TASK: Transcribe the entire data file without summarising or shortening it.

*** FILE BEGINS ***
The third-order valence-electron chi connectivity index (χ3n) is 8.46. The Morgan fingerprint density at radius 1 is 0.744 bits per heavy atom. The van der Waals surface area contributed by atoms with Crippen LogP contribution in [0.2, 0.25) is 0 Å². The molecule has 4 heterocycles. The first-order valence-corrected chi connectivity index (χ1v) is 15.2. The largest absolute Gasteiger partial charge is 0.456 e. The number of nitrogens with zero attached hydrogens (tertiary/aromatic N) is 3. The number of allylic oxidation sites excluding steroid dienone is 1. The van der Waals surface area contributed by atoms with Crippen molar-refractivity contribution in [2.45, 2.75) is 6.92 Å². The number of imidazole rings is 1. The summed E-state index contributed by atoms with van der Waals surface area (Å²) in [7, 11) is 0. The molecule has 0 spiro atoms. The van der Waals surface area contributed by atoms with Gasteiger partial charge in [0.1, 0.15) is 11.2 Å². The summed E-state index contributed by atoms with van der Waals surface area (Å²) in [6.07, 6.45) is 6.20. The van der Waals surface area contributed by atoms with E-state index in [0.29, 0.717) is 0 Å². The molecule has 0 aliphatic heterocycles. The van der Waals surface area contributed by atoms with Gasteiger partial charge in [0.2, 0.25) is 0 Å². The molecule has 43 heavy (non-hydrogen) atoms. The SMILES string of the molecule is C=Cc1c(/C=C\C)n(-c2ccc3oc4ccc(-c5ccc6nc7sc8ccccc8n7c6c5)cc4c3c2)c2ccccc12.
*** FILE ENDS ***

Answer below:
The third-order valence-electron chi connectivity index (χ3n) is 8.46. The Morgan fingerprint density at radius 1 is 0.744 bits per heavy atom. The van der Waals surface area contributed by atoms with Crippen LogP contribution in [0.2, 0.25) is 0 Å². The molecule has 4 heterocycles. The first-order valence-corrected chi connectivity index (χ1v) is 15.2. The largest absolute Gasteiger partial charge is 0.456 e. The number of nitrogens with zero attached hydrogens (tertiary/aromatic N) is 3. The number of allylic oxidation sites excluding steroid dienone is 1. The van der Waals surface area contributed by atoms with Crippen molar-refractivity contribution in [2.45, 2.75) is 6.92 Å². The number of imidazole rings is 1. The summed E-state index contributed by atoms with van der Waals surface area (Å²) in [7, 11) is 0. The molecule has 0 spiro atoms. The van der Waals surface area contributed by atoms with Gasteiger partial charge in [0.1, 0.15) is 11.2 Å². The summed E-state index contributed by atoms with van der Waals surface area (Å²) in [6.07, 6.45) is 6.20. The van der Waals surface area contributed by atoms with E-state index in [0.29, 0.717) is 0 Å². The molecule has 0 aliphatic heterocycles. The van der Waals surface area contributed by atoms with Gasteiger partial charge in [0.2, 0.25) is 0 Å². The molecule has 43 heavy (non-hydrogen) atoms. The SMILES string of the molecule is C=Cc1c(/C=C\C)n(-c2ccc3oc4ccc(-c5ccc6nc7sc8ccccc8n7c6c5)cc4c3c2)c2ccccc12.